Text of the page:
(a) an inside surface that defines said materials transfer duct, and
(b) an outside surface having a bevel at the circumferential edge of said drive disc.
13. A bulk materials pump feeder according to claim 7 wherein said materials scraper also has a plurality of scraping tips, with the distance between said scraping tips and said hub increasing in the direction of rotation of said drive rotor from the distance between said inner wall of said housing and the circumferential edges of said drive discs at said outlet of said housing to the distance between said inner wall of said housing and the circumferential edges of said drive discs at said inlet of said housing.
14. A bulk materials pump feeder according to claim 7 wherein said materials scraper also has a continuous scraping surface, with the distance between said continuous scraping surface and said hub increasing in the direction of rotation of said drive rotor from the distance between said inner wall of said housing and the circumferential edges of said drive discs at said outlet of said housing to the distance between said inner wall of said housing and the circumferential edges of said drive discs at said inlet of said housing.
15. A bulk materials pump feeder according to claim 14 wherein said continuous scraping surface of said materials scraper is spiral shaped.
16. A gas medium bulk materials pump feeder comprising:
a housing having:
(a) an inlet through which materials is introduced into said housing,
(b) an outlet through which materials is discharged from said housing, and
(c) a substantially rigid inner wall extending from said inlet to said outlet; and
a drive rotor mounted within said housing for rotation about a rotation axis for transferring materials introduced into said housing through said inlet of said housing to said outlet of said housing for discharge from said housing, said drive rotor having:
(a) a hub rotatable, and
(b) a plurality of drive discs having circumferential edges extending away from said hub toward said inner wail of said housing, with the distance between the circumferential edges of said drive discs and said inner wall of said housing continuously increasing from said inlet of said housing to said outlet of said housing in the direction of rotation of said drive rotor, thereby providing a continuously increasing space between the circumferential edges of said drive discs and said inner wall of said housing; said pump configured and operable to pump bulk materials in a gas medium.
17. A bulk materials pump feeder according to claim 16 wherein said bulk materials pump feeder further includes a materials scraper:
(a) mounted in said inner wall of said housing,
(b) extending into said drive rotor between said drive discs, and
(c) having surfaces facing said circumferential edges of said drive discs, with the distance between said surfaces of said scraper and the circumferential edges of said drive discs increasing in the direction of rotation of said drive rotor from the distance between said inner wall of said housing and the circumferential edges of said drive discs at said outlet of said housing to the distance between said inner wall of said housing and the circumferential edges of said drive discs at said outlet of said housing.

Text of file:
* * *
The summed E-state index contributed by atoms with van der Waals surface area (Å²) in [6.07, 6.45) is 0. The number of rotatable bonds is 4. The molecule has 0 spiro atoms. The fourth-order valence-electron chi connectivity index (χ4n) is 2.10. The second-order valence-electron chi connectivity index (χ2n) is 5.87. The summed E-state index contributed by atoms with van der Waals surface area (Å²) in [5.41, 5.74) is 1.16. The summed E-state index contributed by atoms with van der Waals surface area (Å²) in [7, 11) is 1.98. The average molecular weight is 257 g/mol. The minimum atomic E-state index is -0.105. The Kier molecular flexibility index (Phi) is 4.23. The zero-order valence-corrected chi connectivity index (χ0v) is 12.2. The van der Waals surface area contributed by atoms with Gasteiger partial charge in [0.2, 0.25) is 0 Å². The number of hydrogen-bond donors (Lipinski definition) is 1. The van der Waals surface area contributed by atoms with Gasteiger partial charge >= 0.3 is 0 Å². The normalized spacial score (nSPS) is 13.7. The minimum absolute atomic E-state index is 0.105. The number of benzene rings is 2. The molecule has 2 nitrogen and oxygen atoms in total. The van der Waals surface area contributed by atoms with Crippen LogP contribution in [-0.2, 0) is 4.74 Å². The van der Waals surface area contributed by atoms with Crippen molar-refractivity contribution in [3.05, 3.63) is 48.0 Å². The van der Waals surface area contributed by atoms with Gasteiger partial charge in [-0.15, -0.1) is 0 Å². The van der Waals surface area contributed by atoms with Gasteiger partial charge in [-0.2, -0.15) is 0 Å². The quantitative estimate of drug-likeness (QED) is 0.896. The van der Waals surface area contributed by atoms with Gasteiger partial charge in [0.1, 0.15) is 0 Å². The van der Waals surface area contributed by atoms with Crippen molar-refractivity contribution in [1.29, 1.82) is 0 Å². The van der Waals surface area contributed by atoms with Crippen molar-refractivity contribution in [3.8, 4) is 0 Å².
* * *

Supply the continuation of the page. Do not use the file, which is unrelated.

18. A bulk materials pump feeder according to claim 17 wherein:
(a) said drive discs are circular, and
(b) said inner wall of said housing is spiral shaped.
19. A bulk materials pump feeder according to claim 18 wherein said materials scraper also has a plurality of scraping tips, with the distance between said scraping tips and said hub increasing in the direction of rotation of said drive rotor from the distance between said inner wall of said housing and the circumferential edges of said drive discs at said outlet of said housing to the distance between said inner wall of said housing and the circumferential edges of said drive discs at said inlet of said housing.
20. A bulk materials pump feeder according to claim 18 wherein said materials scraper also has a continuous scraping surface, with the distance between said continous scraping surface and said hub increasing in the direction of rotation of said drive rotor from the distance between said inner wall of said housing and the circumferential edges of said drive discs at said outlet of said housing to the distance between said inner wall of said housing and the circumferential edges of said drive discs at said inlet of said housing.
21. A bulk materials pump feeder according to claim 1, wherein the circumferential edges of the drive discs are beveled.
Description
TECHNICAL FIELD

The present invention relates, in general, to materials handling equipment and, in particular, to a pump feeder of materials handling equipment that feeds bulk materials.

BACKGROUND OF THE INVENTION